Fms also need to train their employees by December 1 of this year on the new safety data sheet format. A HazCom 2012 compliant safety data sheet has 16 sections in a strict order. It is similar in layout to the ANSI standard for MSDSs.
Once every chemical manufacturer and distributor operating in the U.S. completes its chemical reclassifications and updates its safety data sheets, employees will know exactly where to find information on a safety data sheet, regardless of product or manufacturer. For example, Section four will always be First Aid Measures, and Section seven will always be Handling and Storage.
A cosmetic change to safety data sheets that may take some getting used to is their name change. Under HazCom 2012, safety data sheets are called SDSs. It is important to note that whether these are called MSDSs or SDSs, their essential purpose is unchanged. From that respect an MSDS and an SDS are really one and the same.
Employees should be trained to know that safety data sheets are structured so that the most important safety and emergency response information is located towards the front of the document while the more technical information is towards the back. Employees should also understand how the information in sections one and two on the safety data sheet relates back to the label.
With all of these changes to chemical classification and safety data sheets, fms should anticipate that their entire safety data sheet library will turn over in a relatively short time frame. With that in mind, fms should be thinking about their overall strategy of managing safety data sheets. Many facilities are turning to electronic management of safety data sheets to manage the influx and to ensure employees have access to the most up to date information possible.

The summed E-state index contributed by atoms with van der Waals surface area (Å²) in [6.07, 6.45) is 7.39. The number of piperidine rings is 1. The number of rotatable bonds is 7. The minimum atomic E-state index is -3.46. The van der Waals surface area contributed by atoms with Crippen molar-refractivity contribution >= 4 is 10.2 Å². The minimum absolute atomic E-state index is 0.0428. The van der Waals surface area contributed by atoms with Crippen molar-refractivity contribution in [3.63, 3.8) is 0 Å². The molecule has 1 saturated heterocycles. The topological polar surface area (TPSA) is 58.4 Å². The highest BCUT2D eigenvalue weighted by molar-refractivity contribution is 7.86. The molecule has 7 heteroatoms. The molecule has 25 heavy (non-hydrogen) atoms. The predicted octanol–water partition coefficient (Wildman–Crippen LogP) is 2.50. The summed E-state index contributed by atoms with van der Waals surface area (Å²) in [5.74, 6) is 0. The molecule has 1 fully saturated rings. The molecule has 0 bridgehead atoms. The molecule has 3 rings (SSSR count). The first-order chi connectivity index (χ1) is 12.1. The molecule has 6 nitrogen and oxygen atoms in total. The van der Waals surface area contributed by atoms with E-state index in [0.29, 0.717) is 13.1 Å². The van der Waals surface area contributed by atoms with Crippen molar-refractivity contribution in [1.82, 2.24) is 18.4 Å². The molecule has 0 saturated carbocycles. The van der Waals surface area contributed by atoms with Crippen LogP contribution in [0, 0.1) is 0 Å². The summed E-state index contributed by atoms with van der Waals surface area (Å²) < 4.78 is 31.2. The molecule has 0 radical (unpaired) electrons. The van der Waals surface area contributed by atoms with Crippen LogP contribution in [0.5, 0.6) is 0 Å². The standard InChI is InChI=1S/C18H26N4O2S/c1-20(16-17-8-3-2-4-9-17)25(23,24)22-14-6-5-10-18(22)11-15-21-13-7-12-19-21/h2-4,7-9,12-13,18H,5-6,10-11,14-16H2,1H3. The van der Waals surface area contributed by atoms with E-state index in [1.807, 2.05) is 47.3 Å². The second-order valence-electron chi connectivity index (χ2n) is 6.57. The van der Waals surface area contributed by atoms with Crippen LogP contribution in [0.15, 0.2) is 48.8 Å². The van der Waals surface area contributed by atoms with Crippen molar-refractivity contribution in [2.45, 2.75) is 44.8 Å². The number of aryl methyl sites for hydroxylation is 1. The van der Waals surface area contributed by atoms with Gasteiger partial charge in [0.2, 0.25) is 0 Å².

Of course, updates can only happen as quickly as manufacturers make the necessary changes. Once changes are made, however, manufacturers are required to ship the updated safety data sheets with the next order to downstream users. If a facility no longer uses certain chemicals, fms should not expect to receive updated documents and labels without making a special request.
Conversely, if facilities receive chemical shipments with non-compliant SDSs after the June 2015 manufacturer deadline, OSHA will expect fms to make a good faith effort to secure the updated information. In this situation as well, a good electronic safety data sheet solution can provide concrete value.
HazCom Training Considerations
OSHA does not require trainers to have special certification to conduct HazCom training. It does, however, expect training to be effective—meaning that employees will be able to deliver what they have learned back into the workplace.
OSHA also strongly recommends that training records be kept. With HazCom violations ranking second on OSHA’s Top 10 List of Most Cited Standards, fms should expect that OSHA inspections going forward, especially after the December 1 deadline, will include a thorough look at employee training.
Fms seeking help with training, labels, or any other facet of HazCom 2012 compliance, will find there are resources online like free webinars and GHS compliance checklists that can help to make the transition a smoother one for a facility.
Rather than waiting until the last minute, fms should consider conducting the first round of training as soon as they responsibly can. Trained employees can serve as a first line of defense for identifying updated safety data sheets and labels as these enter the facility, and this preparation also gives fms a leg up for working on their overall HazCom compliance.
The second employer deadline is June 1, 2016. By that time, fms must have made any necessary updates to their facility HazCom programs and workplace labeling systems, along with having trained employees on any newly identified hazards as determined by the reclassification process.
Haling is the vice president of sales at MSDSonline, a Chicago, IL based provider of cloud based compliance solutions that helps businesses of all sizes cost-effectively manage global environmental, health, and safety regulatory requirements.